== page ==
Foot & Ankle Conditions We Treat

Request an appointment
Call the Orthopedic Clinic at the Texas Diabetes Institute at 210-358-7755.
Foot & Ankle Conditions We Treat

The orthopedic specialists at University Health understand the intricate network of bones, muscles, tendons and ligaments that make up your feet and ankles better than anyone else. We also have podiatry specialists who concentrate on foot and ankle conditions.

We work with experts from the Texas Diabetes Institute to fully integrate the care you need because diabetes can cause complications in your feet.

Podiatry Conditions We Treat

Diabetes-related foot conditions

Diabetes can cause other health complications, especially in your extremities. These include skin changes, calluses, ulcers and poor circulation in your feet.

Clubfoot and unequal leg length

Clubfoot is a condition where the foot is rotated inward at the ankle. It can be corrected with surgery. Unequal leg length, a condition where one leg is longer than the other, can cause a limp or pain. It can be treated with nonsurgical options or with surgery in severe cases.

Bunions and hammer toes

A bunion is a bulge or bone or tissue around the joint of your big toe or little toe. Bunions usually happen when a joint is stressed over a period of time. They can be treated with nonsurgical options, or with bunion surgery if needed. A hammer toe is when the toe bends or curls downward, leaving the middle joint to poke out.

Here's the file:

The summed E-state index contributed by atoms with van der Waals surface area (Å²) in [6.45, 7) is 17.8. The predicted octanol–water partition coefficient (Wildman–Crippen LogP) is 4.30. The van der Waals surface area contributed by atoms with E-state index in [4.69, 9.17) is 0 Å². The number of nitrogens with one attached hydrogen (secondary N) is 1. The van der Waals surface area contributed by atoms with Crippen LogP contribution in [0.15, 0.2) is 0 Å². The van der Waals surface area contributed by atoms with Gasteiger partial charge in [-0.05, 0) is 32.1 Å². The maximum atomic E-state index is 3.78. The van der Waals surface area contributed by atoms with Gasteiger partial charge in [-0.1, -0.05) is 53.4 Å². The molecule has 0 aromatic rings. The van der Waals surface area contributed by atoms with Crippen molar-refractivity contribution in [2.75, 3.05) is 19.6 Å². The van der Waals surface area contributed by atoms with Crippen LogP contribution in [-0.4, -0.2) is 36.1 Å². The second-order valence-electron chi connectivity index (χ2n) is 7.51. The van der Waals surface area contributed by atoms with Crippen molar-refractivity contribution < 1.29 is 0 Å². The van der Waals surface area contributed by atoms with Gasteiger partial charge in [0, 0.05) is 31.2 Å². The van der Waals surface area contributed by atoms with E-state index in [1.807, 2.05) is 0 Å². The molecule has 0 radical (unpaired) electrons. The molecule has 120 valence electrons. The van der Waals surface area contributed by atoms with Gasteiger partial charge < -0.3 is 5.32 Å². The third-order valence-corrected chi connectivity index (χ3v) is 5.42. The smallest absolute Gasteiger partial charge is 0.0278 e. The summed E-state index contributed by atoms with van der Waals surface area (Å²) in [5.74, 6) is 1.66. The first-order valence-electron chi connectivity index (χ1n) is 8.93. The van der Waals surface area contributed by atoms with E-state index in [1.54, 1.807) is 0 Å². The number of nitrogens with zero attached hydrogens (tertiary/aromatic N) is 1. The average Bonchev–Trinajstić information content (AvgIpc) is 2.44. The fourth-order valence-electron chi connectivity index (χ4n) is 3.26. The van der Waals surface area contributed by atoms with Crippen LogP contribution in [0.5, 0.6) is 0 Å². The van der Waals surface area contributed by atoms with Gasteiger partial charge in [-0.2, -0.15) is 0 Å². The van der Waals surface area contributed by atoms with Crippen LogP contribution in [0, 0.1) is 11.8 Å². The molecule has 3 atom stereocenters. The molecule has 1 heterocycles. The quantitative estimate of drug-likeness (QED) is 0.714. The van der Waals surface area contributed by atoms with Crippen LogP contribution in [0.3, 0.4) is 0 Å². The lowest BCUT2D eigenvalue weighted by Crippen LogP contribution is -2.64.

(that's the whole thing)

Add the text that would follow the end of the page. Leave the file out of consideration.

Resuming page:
Your foot has 26 different bones, and almost any of them can be broken. Many foot fractures can heal on their own without surgery. Meanwhile, they can be swollen and painful, and need good support.

Plantar fasciitis

Your plantar is the sole of your foot. Fascia is a band of tissue that connects your heel bone to the base of your toes. When that band gets inflamed, it can be painful and cause a condition called plantar fasciitis. We have treatments that can help.

Soft-tissue injuries

Bruises, sprains, strains and other damage to the soft tissue in your feet and ankles can cause pain and need treatment.


Three bones make up your ankle joint. When one or more gets separated, that’s a severe injury called ankle dislocation.

  1. Animesh Agarwal, MD
    Animesh Agarwal, MD
    Orthopedic Surgery
  2. Ian Whitney, MD
    Ian Whitney, MD
    Orthopedic Surgery
  3. Joseph Alderete, MD
    Orthopedic Surgery